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Work Daze: To Sleep, Perchance to Steam

These days, it’s difficult to find heroes.

Outside of thee and me, of course.

That’s why a recent Jena McGregor article in The Washington Post is a must-read for those who are looking for inspiration, as well as income, from their jobs.

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“Why We Love Stories About Workers Who Sleep On The Job” is the title of McGregor’s sermonette, and when I rubbed the sleep out of my little eyes with my little fists, I found myself truly inspired by the actions of a few brave souls whose achievements in somnambulism at work deserve our attention and admiration.

Alas, like so many heroes throughout history, these titans of sloth received not celebration but condemnation.

“The California State Auditor’s Office released an investigative report last week citing several cases of state employee misuse of state time and property and economically wasteful activities,” the author reports.

Exhibit A: “A couple of groundskeepers at California State University in Fresno who were said to have missed thousands of hours of work over a four-year period, driving off campus to their home or sitting in their cars rather than working.”

On the surface, this behavior may seem indefensible. But what if these groundskeepers had important keeping to do at home? I refer to keeping up with the nefarious antics of Summer and her scheme to seduce Billy on “The Young & the Restless.” And since when is sitting in your car a crime? By sitting in their cars during the time they should be mowing the lawns and trimming the hedges, these valiant workers were saving us megabucks in police salaries by making sure their cars weren’t stolen. Or, if they were stolen, there’d be someone dozing in the back seat to drive their car home.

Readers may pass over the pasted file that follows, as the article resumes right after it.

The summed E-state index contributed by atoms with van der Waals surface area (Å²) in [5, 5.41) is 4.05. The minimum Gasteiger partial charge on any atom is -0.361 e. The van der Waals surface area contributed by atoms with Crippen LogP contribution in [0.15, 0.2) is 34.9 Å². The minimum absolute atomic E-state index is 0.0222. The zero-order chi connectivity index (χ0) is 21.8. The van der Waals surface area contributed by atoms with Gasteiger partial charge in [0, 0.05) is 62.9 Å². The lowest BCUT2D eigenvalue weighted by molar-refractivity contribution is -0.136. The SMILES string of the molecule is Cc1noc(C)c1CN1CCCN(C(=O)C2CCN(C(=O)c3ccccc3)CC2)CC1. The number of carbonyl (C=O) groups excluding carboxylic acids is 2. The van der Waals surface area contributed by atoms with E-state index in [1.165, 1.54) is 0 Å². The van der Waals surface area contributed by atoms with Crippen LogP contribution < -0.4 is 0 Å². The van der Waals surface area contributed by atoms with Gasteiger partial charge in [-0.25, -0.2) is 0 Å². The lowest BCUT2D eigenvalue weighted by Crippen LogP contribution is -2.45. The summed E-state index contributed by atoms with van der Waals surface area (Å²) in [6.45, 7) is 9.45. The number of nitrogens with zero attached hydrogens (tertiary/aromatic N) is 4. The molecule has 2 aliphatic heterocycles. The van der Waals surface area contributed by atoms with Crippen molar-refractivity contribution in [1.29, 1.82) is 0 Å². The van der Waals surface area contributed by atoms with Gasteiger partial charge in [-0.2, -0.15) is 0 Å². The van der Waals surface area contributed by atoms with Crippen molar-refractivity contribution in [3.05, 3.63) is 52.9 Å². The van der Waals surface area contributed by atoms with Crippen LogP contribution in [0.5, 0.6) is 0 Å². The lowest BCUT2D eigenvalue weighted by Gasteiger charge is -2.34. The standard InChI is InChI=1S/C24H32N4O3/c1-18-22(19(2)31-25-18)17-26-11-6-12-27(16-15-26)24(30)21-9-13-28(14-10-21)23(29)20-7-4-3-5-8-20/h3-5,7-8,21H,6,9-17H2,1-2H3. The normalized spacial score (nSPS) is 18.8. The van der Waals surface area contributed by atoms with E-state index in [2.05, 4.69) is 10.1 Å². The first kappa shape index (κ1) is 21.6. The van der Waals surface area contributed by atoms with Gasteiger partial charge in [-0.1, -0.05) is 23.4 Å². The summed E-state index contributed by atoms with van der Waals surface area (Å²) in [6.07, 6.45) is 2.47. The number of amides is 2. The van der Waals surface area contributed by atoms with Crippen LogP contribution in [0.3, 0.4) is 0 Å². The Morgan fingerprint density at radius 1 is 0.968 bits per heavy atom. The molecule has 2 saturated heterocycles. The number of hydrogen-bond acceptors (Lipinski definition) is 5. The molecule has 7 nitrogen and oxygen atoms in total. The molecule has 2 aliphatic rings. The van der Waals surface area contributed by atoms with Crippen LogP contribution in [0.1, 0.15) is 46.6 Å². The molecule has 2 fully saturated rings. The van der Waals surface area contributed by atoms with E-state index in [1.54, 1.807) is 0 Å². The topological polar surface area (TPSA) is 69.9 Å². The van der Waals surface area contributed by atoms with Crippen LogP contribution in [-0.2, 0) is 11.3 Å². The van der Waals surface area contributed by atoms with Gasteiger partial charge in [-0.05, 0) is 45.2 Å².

Exhibit B: An assistant chief in the California Department of Forestry and Fire Protection, who was cited for “building an unauthorized structure on state property using staff under his command.”

In their rush to judgment, California authorities did not consider that the structure, which happened to be a 16-by-20-foot tiki hut built in the backyard of his personal residence, serves as a magnificent salute to the culture of Polynesia. As long as the tiki hut is kept in tip-top shape — and I know a couple of groundskeepers in Fresno who may have time to provide maintenance services — it will also inspire firefighters with the knowledge that while they are battling blazes, their managers are relaxing at home with frozen rum runners and Bahama mamas.

As you might expect, the much-hated Department of Motor Vehicles also drew attention for a sleepyhead in the org chart.

Exhibit C: A data entry worker who slept “at least three hours every workday over a four-year period, costing the state more than $40,000 in lost work.”

Only $40,000? That’s chicken feed if it kept even one grumpy DMV worker away from the public for hours at a time. If the entire department spent every day sleeping, a trip to the DMV would be a much more pleasant experience.

Still afraid to close your eyes and drift off to dreamland? A Gallup poll found that 85 percent of workers are not engaged in their jobs. Another poll found that 52 percent of workers reported napping at work. (The fact that the latter poll was conducted by Amerisleep, a mattress company, should in no way taint these results. After all, I think one can safely assume that 100 percent of Amerisleep employees snooze on the job.)

While public workers who sleep on the job are universally condemned by the taxpayers who pay their salaries, author David Graeber believes that private industry leads the way in dozing off on-the-job.

“Injecting jobs with more purpose and more challenges” is one prescription for keeping workers engaged and awake. This sounds pretty woo-woo, and I suspect that most companies will follow the lead of air conditioning giant Daikin and electronics company NEC, who have “begun experimenting with a system that monitors the movements of employee’s eyelids and — if it detects workers snoozing — can immediately lower the room’s temperature, keeping people alert with a blast of cold air.”

That may work for the average napper, but for committed sleepytime employees like us, our corporate overlords may want to enhance the cold air blast with a blast of 5,000 volts of electricity.

This may seem like overkill, but don’t fight it. Ralph Lauren sells a very stylish shock collar in a variety of fashionable colors.

On you, it would look wonderful.

Bob Goldman was an advertising executive at a Fortune 500 company, but he finally wised up and opened Bob Goldman Financial Planning in Sausalito, California. He now works out of Bellingham, Washington. He offers a virtual shoulder to cry on at bob@bgplanning.com.

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